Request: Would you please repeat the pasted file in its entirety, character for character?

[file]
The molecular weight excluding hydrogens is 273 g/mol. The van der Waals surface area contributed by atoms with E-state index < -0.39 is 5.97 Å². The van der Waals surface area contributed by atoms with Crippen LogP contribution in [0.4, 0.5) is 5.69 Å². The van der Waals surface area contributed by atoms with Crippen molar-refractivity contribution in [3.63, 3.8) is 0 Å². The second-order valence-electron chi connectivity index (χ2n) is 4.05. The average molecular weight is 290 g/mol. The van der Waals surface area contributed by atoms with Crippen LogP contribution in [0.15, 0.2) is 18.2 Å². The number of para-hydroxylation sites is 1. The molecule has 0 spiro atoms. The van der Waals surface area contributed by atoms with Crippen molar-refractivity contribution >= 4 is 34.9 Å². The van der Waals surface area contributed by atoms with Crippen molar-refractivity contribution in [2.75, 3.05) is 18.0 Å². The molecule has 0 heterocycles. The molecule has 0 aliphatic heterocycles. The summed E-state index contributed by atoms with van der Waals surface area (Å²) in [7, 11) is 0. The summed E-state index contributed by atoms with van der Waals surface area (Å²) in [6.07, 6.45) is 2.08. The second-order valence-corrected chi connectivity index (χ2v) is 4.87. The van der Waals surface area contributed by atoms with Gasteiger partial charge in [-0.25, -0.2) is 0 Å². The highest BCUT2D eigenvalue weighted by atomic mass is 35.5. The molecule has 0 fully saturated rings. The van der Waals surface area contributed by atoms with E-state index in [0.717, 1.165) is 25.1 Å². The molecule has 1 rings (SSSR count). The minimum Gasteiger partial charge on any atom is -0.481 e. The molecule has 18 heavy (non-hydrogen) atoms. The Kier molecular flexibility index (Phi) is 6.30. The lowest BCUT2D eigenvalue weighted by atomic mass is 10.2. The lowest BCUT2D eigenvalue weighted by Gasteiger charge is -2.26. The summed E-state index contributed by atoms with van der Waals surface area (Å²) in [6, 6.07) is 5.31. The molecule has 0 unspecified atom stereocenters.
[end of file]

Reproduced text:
The molecular weight excluding hydrogens is 273 g/mol. The van der Waals surface area contributed by atoms with E-state index < -0.39 is 5.97 Å². The van der Waals surface area contributed by atoms with Crippen LogP contribution in [0.4, 0.5) is 5.69 Å². The van der Waals surface area contributed by atoms with Crippen molar-refractivity contribution in [3.63, 3.8) is 0 Å². The second-order valence-electron chi connectivity index (χ2n) is 4.05. The average molecular weight is 290 g/mol. The van der Waals surface area contributed by atoms with Crippen LogP contribution in [0.15, 0.2) is 18.2 Å². The number of para-hydroxylation sites is 1. The molecule has 0 spiro atoms. The van der Waals surface area contributed by atoms with Crippen molar-refractivity contribution >= 4 is 34.9 Å². The van der Waals surface area contributed by atoms with Crippen molar-refractivity contribution in [2.75, 3.05) is 18.0 Å². The molecule has 0 heterocycles. The molecule has 0 aliphatic heterocycles. The summed E-state index contributed by atoms with van der Waals surface area (Å²) in [7, 11) is 0. The summed E-state index contributed by atoms with van der Waals surface area (Å²) in [6.07, 6.45) is 2.08. The second-order valence-corrected chi connectivity index (χ2v) is 4.87. The van der Waals surface area contributed by atoms with Gasteiger partial charge in [-0.25, -0.2) is 0 Å². The highest BCUT2D eigenvalue weighted by atomic mass is 35.5. The molecule has 0 fully saturated rings. The van der Waals surface area contributed by atoms with E-state index in [0.717, 1.165) is 25.1 Å². The molecule has 1 rings (SSSR count). The minimum Gasteiger partial charge on any atom is -0.481 e. The molecule has 18 heavy (non-hydrogen) atoms. The Kier molecular flexibility index (Phi) is 6.30. The lowest BCUT2D eigenvalue weighted by atomic mass is 10.2. The lowest BCUT2D eigenvalue weighted by Gasteiger charge is -2.26. The summed E-state index contributed by atoms with van der Waals surface area (Å²) in [6, 6.07) is 5.31. The molecule has 0 unspecified atom stereocenters.